Commenting on the silver linings in equities and today’s markets strategist Louis Navellier wrote in a note to investors:
Atlanta Fed's GDP Estimate Revision
The Atlanta Fed revision to first quarter GDP estimate up to a 10% annual pace should not have surprised wake of strong retail sales and manufacturing activity, plus Covid-19 restrictions being lifted in many states. There will be a revision to the Atlanta Fed’s GDP estimate on Friday after the February payroll report and I anticipate another upward revision.
ADP on Wednesday reported that 117,000 private payroll jobs were created in February, which was substantially below economists’ consensus expectation of 225,000. Hospitality hurt and is still 3.8 million jobs lower than before the pandemic. Private payroll will register gains in the coming months, but hospitality’s contribution will not be material.
Canada and in the midst of its worst economic contraction in 300 years. Statistics Canada, announced on Tuesday that Canada’s GDP in 2020 contracted 5.4% decrease, the largest since World War II.
Canada has been borrowing to stimulate its economy and its government debt now stands at 353% of GDP, which is more than three times higher than the U.S. federal government’s budget deficit. While Americans tend to spend their stimulus, Canadians, tend to hoard it. Also not helping Canada is its status as a major energy exporter while U.S. crude oil inventories are soaring. Don’t look for improvement in Canada soon.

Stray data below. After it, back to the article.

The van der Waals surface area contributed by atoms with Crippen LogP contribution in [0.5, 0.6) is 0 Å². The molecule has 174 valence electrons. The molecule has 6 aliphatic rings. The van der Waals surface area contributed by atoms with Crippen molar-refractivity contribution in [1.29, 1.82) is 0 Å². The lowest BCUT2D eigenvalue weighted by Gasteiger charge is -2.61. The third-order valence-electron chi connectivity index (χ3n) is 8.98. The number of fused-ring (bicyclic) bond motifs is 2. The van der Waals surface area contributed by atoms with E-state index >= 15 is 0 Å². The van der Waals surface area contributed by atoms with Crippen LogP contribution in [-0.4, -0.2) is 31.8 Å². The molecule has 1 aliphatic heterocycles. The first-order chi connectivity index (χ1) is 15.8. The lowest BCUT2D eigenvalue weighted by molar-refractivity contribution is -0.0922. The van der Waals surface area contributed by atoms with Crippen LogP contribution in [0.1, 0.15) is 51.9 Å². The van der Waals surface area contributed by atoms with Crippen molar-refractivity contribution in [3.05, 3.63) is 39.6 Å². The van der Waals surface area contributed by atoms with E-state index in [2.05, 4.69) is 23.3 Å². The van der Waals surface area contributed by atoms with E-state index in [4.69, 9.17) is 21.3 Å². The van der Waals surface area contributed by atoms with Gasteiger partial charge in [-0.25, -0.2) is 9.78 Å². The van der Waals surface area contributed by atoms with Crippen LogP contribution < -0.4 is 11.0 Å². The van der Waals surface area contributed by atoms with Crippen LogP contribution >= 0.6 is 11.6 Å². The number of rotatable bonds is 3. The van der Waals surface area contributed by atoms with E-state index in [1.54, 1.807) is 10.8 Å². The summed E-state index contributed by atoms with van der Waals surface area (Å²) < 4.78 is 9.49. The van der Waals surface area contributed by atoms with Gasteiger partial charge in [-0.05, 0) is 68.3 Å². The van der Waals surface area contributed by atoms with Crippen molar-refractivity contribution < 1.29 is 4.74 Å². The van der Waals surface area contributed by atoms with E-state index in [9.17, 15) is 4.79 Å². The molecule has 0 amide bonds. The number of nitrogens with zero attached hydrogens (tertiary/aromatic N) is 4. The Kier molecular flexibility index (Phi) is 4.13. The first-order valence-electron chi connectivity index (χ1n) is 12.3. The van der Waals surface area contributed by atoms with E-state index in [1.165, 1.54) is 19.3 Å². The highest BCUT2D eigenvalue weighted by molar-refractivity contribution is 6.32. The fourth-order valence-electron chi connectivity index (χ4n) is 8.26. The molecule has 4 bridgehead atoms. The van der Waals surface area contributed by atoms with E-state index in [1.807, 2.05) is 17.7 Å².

Silver Linings In Equities
In equities, there are silver linings and green shoots, but big tech stocks like Apple (AAPL), Tesla (TSLA), and Facebook (FB) and other flagship stocks, like Home Depot (HD) have lost their mojo. This makes room for market leadership in small caps, mid caps and international ADRs.
Rising Treasury yields and brewing inflation are also providing a catalyst for leadership change in the stock market. Historically, growth stocks have prospered in a rising interest rate environment, while value stocks are more sensitive to rising yields.
The reality is that the stock market’s consolidation and the retest of the recent lows is serving as the “pause that refreshes,” in that stocks are now gearing up for the next leg higher. But as any market climbs higher, it grows increasingly narrow and more fundamentally focused. Money is chasing fewer stocks and the rising tide will no longer lift all boats.
Things are moving quickly with the pandemic, stimulus and the international arena. Tomorrow, things could look a lot different. Stay tuned!